Russia’s biggest economic failures in 2022

What failures in Russia’s economic policy were most noticeable in 2022? Invest Foresight interviewed economy experts.

Nikita Maslennikov, Director of Economics and Finance, Institute of Modern Development

— As concerns economic failures, with the current pressure of sanctions, what can we talk about? For me, the “lack of success” of the economic policy, as I would call it rather than a failure, is the fact that it has not been possible to drive forward private investment or work through all potential strategies and measures of support for investment. Largely, state defense orders account for the major part of the growth we see today. At the same time, investment is not growing organically, with quite vague prospects despite extensive action being taken.

Alexei Vedev, Head of Financial Studies Department, Yegor Gaidar Institute of Economic Policy

— I see several major economic failures. First of all, the destroyed logistics of industrial assembly facilities is the biggest. The second failure is disrupted transport operations, including tourism-related operations.

Igor Nikolayev, Economist, Chief Research Fellow, Economics Institute of the Russian Academy of Sciences

— The 3-percent GDP drop and associated economic downfall is a tremendous failure, considering that in 2021, the Russian economy grew 4.7%. The 2022 federal budget was adopted based on the predicted growth of 3%. Instead, we ended up having a decline of around 3%. It is a failure.

Agvan Mikaelyan, Board Member, Finexpertiza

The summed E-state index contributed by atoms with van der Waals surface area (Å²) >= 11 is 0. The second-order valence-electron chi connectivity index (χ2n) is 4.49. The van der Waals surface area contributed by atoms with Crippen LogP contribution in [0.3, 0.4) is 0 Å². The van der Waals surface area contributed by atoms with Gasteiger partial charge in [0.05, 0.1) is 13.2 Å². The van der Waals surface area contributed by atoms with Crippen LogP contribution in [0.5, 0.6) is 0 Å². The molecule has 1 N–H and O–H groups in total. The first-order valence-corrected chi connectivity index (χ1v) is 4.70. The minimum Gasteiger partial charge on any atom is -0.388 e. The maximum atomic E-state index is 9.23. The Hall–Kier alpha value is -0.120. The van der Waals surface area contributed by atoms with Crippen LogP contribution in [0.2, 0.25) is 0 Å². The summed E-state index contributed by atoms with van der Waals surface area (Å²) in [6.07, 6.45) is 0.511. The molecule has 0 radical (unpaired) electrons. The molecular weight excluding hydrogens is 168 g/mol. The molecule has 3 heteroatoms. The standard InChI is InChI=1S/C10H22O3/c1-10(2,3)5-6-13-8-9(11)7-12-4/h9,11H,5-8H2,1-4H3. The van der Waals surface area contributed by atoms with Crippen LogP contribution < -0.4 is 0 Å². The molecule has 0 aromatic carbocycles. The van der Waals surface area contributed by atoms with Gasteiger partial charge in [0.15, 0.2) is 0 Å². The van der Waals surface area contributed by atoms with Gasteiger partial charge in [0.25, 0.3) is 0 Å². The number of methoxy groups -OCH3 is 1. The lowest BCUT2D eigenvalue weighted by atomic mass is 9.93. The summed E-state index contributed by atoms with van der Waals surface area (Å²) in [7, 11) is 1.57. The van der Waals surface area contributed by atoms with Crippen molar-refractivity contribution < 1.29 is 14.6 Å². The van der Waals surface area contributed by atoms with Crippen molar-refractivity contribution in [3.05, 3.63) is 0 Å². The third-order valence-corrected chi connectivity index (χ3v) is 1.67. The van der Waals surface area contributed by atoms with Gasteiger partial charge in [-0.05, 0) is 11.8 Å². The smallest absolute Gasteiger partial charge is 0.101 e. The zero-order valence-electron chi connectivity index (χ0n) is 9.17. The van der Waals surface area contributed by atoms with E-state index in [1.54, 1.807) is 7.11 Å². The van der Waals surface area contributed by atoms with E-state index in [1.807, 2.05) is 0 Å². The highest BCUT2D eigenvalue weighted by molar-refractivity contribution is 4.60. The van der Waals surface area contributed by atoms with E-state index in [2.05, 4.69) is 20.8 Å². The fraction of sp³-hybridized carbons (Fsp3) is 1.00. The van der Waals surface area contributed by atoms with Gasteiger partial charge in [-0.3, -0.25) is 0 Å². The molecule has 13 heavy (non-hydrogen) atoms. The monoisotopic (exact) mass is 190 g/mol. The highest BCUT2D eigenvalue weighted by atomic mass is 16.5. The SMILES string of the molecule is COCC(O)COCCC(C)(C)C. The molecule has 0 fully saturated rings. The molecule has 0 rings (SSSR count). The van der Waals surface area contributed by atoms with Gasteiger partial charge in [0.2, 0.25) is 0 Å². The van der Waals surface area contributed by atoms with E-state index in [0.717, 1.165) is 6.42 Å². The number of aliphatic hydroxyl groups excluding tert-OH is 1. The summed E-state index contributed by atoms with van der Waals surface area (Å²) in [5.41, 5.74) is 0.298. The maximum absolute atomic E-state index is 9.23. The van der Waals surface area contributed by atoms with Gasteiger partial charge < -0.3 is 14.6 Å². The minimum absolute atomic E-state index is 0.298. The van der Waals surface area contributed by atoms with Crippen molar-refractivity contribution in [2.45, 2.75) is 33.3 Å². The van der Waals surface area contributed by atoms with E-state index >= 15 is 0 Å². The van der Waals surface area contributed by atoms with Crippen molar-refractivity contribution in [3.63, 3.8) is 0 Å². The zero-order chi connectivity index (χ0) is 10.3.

— The Russian economy faced a great number of artificially created challenges in 2022, so it is difficult to name something specific as a failure. The fact is that the entire external economic environment pushed us towards various failures and yet, there are no sectors where Russia failed explicitly. If we take the entire scope of macroeconomic indicators, besides the inflation rate of 11%, which is still not the highest in the world, and the 3% GDP decline, I would not label anything as a negative outcome.

Alexander Abramov, Professor, Department of Stock and Investment Markets, Higher School of Economics

— It is not that easy to name the biggest economic failure of the year. Perhaps the overall failure is anticipating long-term effects of sanctions in the form of technological disadvantage and compromised safety of Russian people’s savings. On a long-term horizon, all risks persist, which is, in my opinion, the most concerning expectation and outcome of 2022.

Nikita Krichevsky, Doctor of Economics, Full Professor, Economist

— There are two most serious economic failures. First, it is the irremovability of governing elites as concerns the economy. These are the same people who have been consistently failing to implement the president’s instructions. The second failure is import substitution.

Sergey Suverov, Investment Strategist, Aricapital Management Company

— The first economic failure is that the Russian economy is officially in recession. The second failure is the relocation of many skilled experts and people who are well off financially, which will lead to current and long-term challenges for the technological transformation of Russia’s economy and affect consumer activity. The mobilization has led to a shortage of personnel in a range of industries, which the Central Bank also spoke about.

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